Sheckler v. Auto-Owners Insurance Company, Appeal No. 3-19-0500

CourtUnited States Appellate Court of Illinois
Writing for the CourtJUSTICE SCHMIDT delivered the judgment of the court.
Citation2021 IL App (3d) 190500,190 N.E.3d 336,454 Ill.Dec. 736
Parties Monroe SHECKLER and Dorothy Sheckler, Plaintiffs-Appellants, v. AUTO-OWNERS INSURANCE COMPANY, Ronald McIntosh and Wayne Workman, Defendants (Auto-Owners Insurance Company, Defendant-Appellee).
Docket NumberAppeal No. 3-19-0500
Decision Date22 October 2021

2021 IL App (3d) 190500
190 N.E.3d 336
454 Ill.Dec.

Monroe SHECKLER and Dorothy Sheckler, Plaintiffs-Appellants,
AUTO-OWNERS INSURANCE COMPANY, Ronald McIntosh and Wayne Workman, Defendants

(Auto-Owners Insurance Company, Defendant-Appellee).

Appeal No. 3-19-0500

Appellate Court of Illinois, Third District.

Opinion filed October 22, 2021
Rehearing denied December 7, 2021

Mark E. Wertz, of Law Office of Mark Wertz, P.C., of Pekin, and John W. Robertson, of Statham & Long, LLC, of Galesburg, for appellants.

Peter J. Wenker and Brian T. Fairfield, of Brooks Law Firm, P.C., of Rock Island, for appellee.

JUSTICE SCHMIDT delivered the judgment of the court.

454 Ill.Dec. 737

¶ 1 In this insurance coverage dispute, we must decide whether an insurer's duty to defend extends to the tenants of the insured property against a third-party negligence contribution claim when the tenants are not identified as persons insured under the policy. We hold that the duty to defend does extend to the tenants under these specific circumstances.


¶ 3 Monroe1 and Dorothy Sheckler rented an apartment in Pekin, Illinois from Ronald McIntosh. Prior to renting the apartment to the Shecklers, McIntosh paid the annual premium on the insurance policy covering the apartment from amounts collected from his other rental properties. The lease agreement for the apartment explicitly provided that McIntosh "shall maintain fire and other hazard insurance on the premises only" and that the Shecklers would be "responsible for any insurance they desire on their possessions contained in the leased premises." An indemnification clause further exculpated

454 Ill.Dec. 738
190 N.E.3d 338

McIntosh from any damages or injury occurring on the premises.

¶ 4 In compliance with the lease, McIntosh obtained an insurance policy from Auto-Owners Insurance Company (Auto-Owners), which provided replacement cost coverage, rental loss protection, and liability protection. The policy declarations listed McIntosh and his wife Rita Kay McIntosh as the only named insureds.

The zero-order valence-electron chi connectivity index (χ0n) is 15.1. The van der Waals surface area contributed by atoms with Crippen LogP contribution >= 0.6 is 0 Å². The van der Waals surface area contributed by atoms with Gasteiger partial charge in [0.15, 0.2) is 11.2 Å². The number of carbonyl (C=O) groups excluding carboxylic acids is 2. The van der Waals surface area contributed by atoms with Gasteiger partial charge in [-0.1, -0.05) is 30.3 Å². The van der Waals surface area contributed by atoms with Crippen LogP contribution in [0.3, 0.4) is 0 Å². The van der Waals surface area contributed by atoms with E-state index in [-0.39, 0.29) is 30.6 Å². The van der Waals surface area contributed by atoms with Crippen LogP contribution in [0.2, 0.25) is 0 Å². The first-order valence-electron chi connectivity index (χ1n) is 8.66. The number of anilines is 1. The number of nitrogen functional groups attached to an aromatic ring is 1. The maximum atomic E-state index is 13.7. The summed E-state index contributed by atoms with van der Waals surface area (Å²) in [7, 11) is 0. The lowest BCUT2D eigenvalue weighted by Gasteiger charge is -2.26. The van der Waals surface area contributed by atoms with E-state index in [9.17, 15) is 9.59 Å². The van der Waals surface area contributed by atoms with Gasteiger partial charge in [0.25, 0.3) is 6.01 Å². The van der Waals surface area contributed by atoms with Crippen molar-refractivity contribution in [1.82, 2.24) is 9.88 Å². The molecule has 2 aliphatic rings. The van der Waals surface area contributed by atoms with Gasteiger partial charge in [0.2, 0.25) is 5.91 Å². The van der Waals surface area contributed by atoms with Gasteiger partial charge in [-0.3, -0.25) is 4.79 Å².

¶ 5 The rental apartment had a traditional gas stove and range. Under the lease, McIntosh was responsible for appliance maintenance and repairs. When the Shecklers notified him that the oven and a burner on the stove were not working, he placed a service call with Wayne Workman. Workman met with the Shecklers, removed the knob from the burner, but left to find additional replacement parts. The Shecklers began smelling gas and tried masking the odor with Febreze. The Febreze proved to be inadequate at obscuring the smell. Undeterred, Monroe Sheckler turned on the stove. The stove burst into flames setting the apartment ablaze. The apartment sustained severe fire damage.

¶ 6 Auto-Owners paid McIntosh's claim for the damage to the apartment and then filed a subrogation action in McIntosh's name against Workman to recoup payment for the fire damage. Auto-Owners alleged Workman's repair work was the proximate cause of the fire. Following depositions, and discussion with Auto-Owners, Workman filed a third-party complaint for contribution against the Shecklers. Workman's complaint alleged that the Shecklers were negligent for, among other reasons, failing to advise Workman that they smelled gas, trying to mask the odor with Febreze, and lighting the oven despite the strong odor of gas. The Shecklers tendered their defense against the contribution claim to Auto-Owners. After Auto-Owners twice refused to defend them, the Shecklers filed an independent declaratory judgment action in the circuit court naming Auto-Owners, Workman, and McIntosh as defendants. Workman filed an answer with a counterclaim against Auto-Owners seeking coverage for the Shecklers. Citing our supreme court's decision in Dix Mutual Insurance Co. v. LaFrambroise , 149 Ill. 2d 314, 173 Ill.Dec. 648, 597 N.E.2d 622 (1992), Workman argued the Shecklers were coinsured under the Auto-Owners policy. Ergo, Auto-Owners had a duty to defend them against the third-party contribution claim.